There has been a flurry of PhD exams in my department in the past month or so, a ritual of Spring. Some of these exams are final exams (a.k.a. the PhD defense) and others are preliminary exams.
Part of the reason for the spring examfest is that some PhD students actually want to finish by the end of the academic year and move on with their lives. Scheduling a PhD exam of any sort requires that all faculty members on a committee are in the same general area at the same time and don't have other commitments. The rare confluence of schedules means that exams tend to come in clusters if they involve many of the same faculty.
I've been associated with departments that have various formats for oral prelims: traditional exams involving firing questions on any topic (relevant or not) at the student, exams focused more on the specific research interests of the student, and 'exams' involving writing and defending one or two proposals. In all cases, a decision must be made as to whether the student's graduate career advances unhindered, comes to a crashing halt, or goes into a sort of holding pattern until the exam can be redone.
Some departments allow the advisor to vote on the fate of their own student and some don't. This leads me to the question o' the day: Should the advisor have a vote in the decision as to whether their own student passes or fails the prelims?
There are obvious reasons for disenfranchising advisors, but is the underlying assumption that the advisor is significantly less objective than many other committee members valid?
Consider a particular case in which advisors didn't have a vote, and in which I would have voted "Pass" for one of my students, but a majority of the committee voted "Fail". Presumably the no-vote-by-the-advisor rule was instituted for just this type of situation, but did my (hypothetical) "Pass" vote indicate that I was less objective than the other committee members? Did I want to pass a marginal student out of concern that my grant-funded project would come to a screeching halt if she failed? Was I unduly swayed by having a closer connection with the student? Was I influenced by the fact that the student was female and the rest of the committee was composed of male faculty who questioned her aggressively until she cracked? Or did my positive judgment more accurately reflect the student's overall abilities owing to my more informed perspective on the student's work and potential contributions, things that are not necessarily well tested by the orals?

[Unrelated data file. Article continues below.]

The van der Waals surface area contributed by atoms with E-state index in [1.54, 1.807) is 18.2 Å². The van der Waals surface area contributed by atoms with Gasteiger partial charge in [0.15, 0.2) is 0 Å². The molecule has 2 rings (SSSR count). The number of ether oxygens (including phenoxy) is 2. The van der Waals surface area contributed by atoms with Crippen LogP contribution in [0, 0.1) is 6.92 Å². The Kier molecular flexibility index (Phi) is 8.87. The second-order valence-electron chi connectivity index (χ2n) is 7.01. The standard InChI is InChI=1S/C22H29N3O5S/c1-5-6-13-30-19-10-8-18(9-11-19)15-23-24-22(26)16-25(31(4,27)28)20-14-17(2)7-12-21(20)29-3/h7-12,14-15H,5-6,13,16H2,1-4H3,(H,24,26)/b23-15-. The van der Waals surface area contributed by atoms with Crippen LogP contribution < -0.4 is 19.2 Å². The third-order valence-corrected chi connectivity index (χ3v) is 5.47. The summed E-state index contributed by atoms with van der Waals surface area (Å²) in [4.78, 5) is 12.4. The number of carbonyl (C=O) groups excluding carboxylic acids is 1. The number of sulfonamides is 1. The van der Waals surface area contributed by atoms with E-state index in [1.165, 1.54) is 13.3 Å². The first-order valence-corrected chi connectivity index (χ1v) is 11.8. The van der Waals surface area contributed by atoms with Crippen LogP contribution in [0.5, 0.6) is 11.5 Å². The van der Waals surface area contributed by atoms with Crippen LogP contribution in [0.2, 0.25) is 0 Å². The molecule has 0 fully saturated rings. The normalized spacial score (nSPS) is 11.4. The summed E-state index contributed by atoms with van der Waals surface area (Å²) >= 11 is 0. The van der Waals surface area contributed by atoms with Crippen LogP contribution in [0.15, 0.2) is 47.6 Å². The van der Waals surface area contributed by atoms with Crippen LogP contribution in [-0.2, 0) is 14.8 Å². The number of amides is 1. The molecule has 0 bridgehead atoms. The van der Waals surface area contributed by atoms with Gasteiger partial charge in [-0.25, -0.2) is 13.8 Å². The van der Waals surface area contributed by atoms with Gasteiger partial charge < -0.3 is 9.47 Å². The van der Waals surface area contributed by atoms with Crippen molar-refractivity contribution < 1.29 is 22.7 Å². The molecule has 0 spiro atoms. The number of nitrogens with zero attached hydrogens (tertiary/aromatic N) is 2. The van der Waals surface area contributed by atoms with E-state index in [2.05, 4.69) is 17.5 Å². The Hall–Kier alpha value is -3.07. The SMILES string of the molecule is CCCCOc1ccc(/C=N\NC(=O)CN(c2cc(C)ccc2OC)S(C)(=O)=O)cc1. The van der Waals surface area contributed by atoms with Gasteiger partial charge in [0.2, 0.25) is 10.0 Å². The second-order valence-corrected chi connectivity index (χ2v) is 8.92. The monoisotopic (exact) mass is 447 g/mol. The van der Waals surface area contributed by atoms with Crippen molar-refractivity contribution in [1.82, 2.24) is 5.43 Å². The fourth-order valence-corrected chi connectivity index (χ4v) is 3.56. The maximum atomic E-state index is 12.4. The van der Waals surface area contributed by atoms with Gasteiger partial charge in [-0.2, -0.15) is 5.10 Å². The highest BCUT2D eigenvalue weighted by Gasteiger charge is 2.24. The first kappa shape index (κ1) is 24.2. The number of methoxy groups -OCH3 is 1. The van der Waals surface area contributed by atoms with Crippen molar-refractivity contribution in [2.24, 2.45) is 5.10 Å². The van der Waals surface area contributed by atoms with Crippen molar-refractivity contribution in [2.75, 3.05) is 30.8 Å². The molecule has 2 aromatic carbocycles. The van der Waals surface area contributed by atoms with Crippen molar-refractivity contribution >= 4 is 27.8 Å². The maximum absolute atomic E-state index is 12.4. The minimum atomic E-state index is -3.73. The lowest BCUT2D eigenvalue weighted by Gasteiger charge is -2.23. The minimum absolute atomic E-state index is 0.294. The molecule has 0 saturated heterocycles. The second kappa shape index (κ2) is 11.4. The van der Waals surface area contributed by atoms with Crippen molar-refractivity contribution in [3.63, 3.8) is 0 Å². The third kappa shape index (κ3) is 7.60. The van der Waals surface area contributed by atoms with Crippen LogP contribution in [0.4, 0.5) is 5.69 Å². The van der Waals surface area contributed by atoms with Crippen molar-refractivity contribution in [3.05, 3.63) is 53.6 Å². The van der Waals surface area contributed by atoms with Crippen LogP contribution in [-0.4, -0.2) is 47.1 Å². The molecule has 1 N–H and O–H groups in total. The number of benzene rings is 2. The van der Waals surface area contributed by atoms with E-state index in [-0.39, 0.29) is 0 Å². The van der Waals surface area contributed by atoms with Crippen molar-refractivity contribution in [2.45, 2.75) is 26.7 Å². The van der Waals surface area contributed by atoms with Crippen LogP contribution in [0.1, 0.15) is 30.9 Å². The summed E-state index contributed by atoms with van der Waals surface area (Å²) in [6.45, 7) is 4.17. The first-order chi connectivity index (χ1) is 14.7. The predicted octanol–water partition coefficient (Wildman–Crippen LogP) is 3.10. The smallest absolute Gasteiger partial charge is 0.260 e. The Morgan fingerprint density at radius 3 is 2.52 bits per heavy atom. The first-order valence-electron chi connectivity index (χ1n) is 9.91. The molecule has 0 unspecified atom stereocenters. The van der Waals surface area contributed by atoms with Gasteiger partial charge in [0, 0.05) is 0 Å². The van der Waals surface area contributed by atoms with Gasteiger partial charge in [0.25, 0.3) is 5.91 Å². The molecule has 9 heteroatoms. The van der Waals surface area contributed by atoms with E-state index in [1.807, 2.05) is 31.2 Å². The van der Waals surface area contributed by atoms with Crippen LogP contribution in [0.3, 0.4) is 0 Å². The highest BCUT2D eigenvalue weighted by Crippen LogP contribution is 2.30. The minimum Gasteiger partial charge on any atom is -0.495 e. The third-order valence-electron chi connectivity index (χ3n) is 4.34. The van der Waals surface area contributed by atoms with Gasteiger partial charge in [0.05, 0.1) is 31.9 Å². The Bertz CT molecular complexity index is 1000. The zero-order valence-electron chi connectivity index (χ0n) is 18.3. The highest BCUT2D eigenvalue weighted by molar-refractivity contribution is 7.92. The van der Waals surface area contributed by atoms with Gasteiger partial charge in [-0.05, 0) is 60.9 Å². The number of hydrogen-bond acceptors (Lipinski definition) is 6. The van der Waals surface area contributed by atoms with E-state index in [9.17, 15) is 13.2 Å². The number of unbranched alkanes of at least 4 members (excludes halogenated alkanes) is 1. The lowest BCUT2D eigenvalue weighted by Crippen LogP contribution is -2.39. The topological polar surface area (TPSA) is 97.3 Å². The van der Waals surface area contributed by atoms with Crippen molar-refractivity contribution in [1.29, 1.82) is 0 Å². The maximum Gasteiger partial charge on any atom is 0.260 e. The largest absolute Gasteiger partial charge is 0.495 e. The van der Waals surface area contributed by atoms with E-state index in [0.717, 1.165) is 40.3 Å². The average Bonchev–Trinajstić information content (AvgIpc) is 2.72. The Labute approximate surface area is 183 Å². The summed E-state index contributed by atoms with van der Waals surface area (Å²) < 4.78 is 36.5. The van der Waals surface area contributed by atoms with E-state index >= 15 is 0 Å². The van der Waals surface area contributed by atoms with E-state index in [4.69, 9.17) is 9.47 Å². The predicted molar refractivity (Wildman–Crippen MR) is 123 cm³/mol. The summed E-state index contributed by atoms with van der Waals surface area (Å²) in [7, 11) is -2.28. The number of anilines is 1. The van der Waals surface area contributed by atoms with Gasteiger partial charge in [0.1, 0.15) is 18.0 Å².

I don't know. Mostly I thought the exam wasn't as bad as some others I had seen and I thought the student should at least be given the chance to do the exam over. I know that's not such an appealing option, but for some people it's better than outright failure. In that particular case, even if I had a real vote, I would have been outvoted, so the result would have been the same. In the case of a divided committee, however, the advisor's opinion could tip the balance one way or another.
In departments in which the advisor can vote on their own student, I have been involved in the following situations:
1. The committee and advisor vote "Pass" and everyone is happy.
2. The committee is divided; the advisor votes "Pass" (and in some cases prevails in discussion and in others doesn't).
3. The committee is divided; the advisor votes "Fail" (and in some cases prevails in discussion and in others doesn't).
4. The committee and advisor vote "Fail" and no one is happy.
The divided committee scenarios #2-3 are quite common and result at least in part from the fact that the oral exam may or may not be a good reflection of a student's abilities and in part from the fact that different committee members have different standards of evaluation. Regarding the concept of 'standards' in an exam format that defies standardization, therein lies another tale.
1 month ago